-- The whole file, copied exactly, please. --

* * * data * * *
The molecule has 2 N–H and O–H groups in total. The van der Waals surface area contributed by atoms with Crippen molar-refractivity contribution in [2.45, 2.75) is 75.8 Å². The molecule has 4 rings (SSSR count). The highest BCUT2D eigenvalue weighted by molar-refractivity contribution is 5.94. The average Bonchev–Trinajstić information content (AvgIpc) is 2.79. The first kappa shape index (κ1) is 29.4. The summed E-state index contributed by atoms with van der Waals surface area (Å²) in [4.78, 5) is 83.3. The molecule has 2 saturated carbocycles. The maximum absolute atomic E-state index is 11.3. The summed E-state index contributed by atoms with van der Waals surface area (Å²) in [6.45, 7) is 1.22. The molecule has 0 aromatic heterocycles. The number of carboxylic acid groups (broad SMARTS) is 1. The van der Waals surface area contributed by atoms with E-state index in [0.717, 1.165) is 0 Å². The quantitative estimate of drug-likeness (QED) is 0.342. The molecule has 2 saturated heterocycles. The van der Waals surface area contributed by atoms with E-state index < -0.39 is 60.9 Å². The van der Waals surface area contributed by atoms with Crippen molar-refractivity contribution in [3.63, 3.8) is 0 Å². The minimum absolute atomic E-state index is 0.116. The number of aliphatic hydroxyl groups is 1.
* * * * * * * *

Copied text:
The molecule has 2 N–H and O–H groups in total. The van der Waals surface area contributed by atoms with Crippen molar-refractivity contribution in [2.45, 2.75) is 75.8 Å². The molecule has 4 rings (SSSR count). The highest BCUT2D eigenvalue weighted by molar-refractivity contribution is 5.94. The average Bonchev–Trinajstić information content (AvgIpc) is 2.79. The first kappa shape index (κ1) is 29.4. The summed E-state index contributed by atoms with van der Waals surface area (Å²) in [4.78, 5) is 83.3. The molecule has 2 saturated carbocycles. The maximum absolute atomic E-state index is 11.3. The summed E-state index contributed by atoms with van der Waals surface area (Å²) in [6.45, 7) is 1.22. The molecule has 0 aromatic heterocycles. The number of carboxylic acid groups (broad SMARTS) is 1. The van der Waals surface area contributed by atoms with E-state index in [0.717, 1.165) is 0 Å². The quantitative estimate of drug-likeness (QED) is 0.342. The molecule has 2 saturated heterocycles. The van der Waals surface area contributed by atoms with E-state index < -0.39 is 60.9 Å². The van der Waals surface area contributed by atoms with Crippen molar-refractivity contribution in [3.63, 3.8) is 0 Å². The minimum absolute atomic E-state index is 0.116. The number of aliphatic hydroxyl groups is 1.